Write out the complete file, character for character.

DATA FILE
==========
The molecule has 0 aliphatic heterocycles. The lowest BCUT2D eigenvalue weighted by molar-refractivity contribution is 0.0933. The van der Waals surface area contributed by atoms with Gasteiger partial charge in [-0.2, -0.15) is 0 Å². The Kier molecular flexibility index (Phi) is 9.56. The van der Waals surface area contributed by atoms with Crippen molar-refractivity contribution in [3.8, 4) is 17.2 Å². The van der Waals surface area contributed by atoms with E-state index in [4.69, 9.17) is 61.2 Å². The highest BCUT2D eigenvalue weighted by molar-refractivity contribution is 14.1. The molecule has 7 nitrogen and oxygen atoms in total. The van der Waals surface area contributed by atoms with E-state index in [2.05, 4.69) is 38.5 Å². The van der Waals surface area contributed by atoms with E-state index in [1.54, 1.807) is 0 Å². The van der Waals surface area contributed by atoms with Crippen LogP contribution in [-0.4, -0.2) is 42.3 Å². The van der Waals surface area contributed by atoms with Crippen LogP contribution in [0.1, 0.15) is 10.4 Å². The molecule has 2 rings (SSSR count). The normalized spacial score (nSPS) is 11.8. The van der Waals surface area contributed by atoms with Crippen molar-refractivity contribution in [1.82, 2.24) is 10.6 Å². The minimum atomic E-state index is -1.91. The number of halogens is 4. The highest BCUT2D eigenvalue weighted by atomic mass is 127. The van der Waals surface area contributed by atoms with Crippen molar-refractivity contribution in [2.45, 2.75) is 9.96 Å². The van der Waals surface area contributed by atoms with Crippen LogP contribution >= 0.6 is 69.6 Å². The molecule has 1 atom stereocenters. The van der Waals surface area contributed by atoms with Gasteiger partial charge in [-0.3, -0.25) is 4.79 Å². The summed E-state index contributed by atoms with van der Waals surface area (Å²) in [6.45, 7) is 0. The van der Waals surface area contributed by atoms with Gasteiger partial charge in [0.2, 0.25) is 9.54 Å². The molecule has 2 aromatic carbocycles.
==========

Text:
The molecule has 0 aliphatic heterocycles. The lowest BCUT2D eigenvalue weighted by molar-refractivity contribution is 0.0933. The van der Waals surface area contributed by atoms with Gasteiger partial charge in [-0.2, -0.15) is 0 Å². The Kier molecular flexibility index (Phi) is 9.56. The van der Waals surface area contributed by atoms with Crippen molar-refractivity contribution in [3.8, 4) is 17.2 Å². The van der Waals surface area contributed by atoms with E-state index in [4.69, 9.17) is 61.2 Å². The highest BCUT2D eigenvalue weighted by molar-refractivity contribution is 14.1. The molecule has 7 nitrogen and oxygen atoms in total. The van der Waals surface area contributed by atoms with E-state index in [2.05, 4.69) is 38.5 Å². The van der Waals surface area contributed by atoms with E-state index in [1.54, 1.807) is 0 Å². The van der Waals surface area contributed by atoms with Crippen LogP contribution in [-0.4, -0.2) is 42.3 Å². The van der Waals surface area contributed by atoms with Crippen LogP contribution in [0.1, 0.15) is 10.4 Å². The molecule has 2 rings (SSSR count). The normalized spacial score (nSPS) is 11.8. The van der Waals surface area contributed by atoms with Crippen molar-refractivity contribution in [1.82, 2.24) is 10.6 Å². The minimum atomic E-state index is -1.91. The number of halogens is 4. The highest BCUT2D eigenvalue weighted by atomic mass is 127. The van der Waals surface area contributed by atoms with Crippen molar-refractivity contribution in [2.45, 2.75) is 9.96 Å². The van der Waals surface area contributed by atoms with Crippen LogP contribution >= 0.6 is 69.6 Å². The molecule has 1 atom stereocenters. The van der Waals surface area contributed by atoms with Gasteiger partial charge in [-0.3, -0.25) is 4.79 Å². The summed E-state index contributed by atoms with van der Waals surface area (Å²) in [6.45, 7) is 0. The van der Waals surface area contributed by atoms with Gasteiger partial charge in [0.2, 0.25) is 9.54 Å². The molecule has 2 aromatic carbocycles.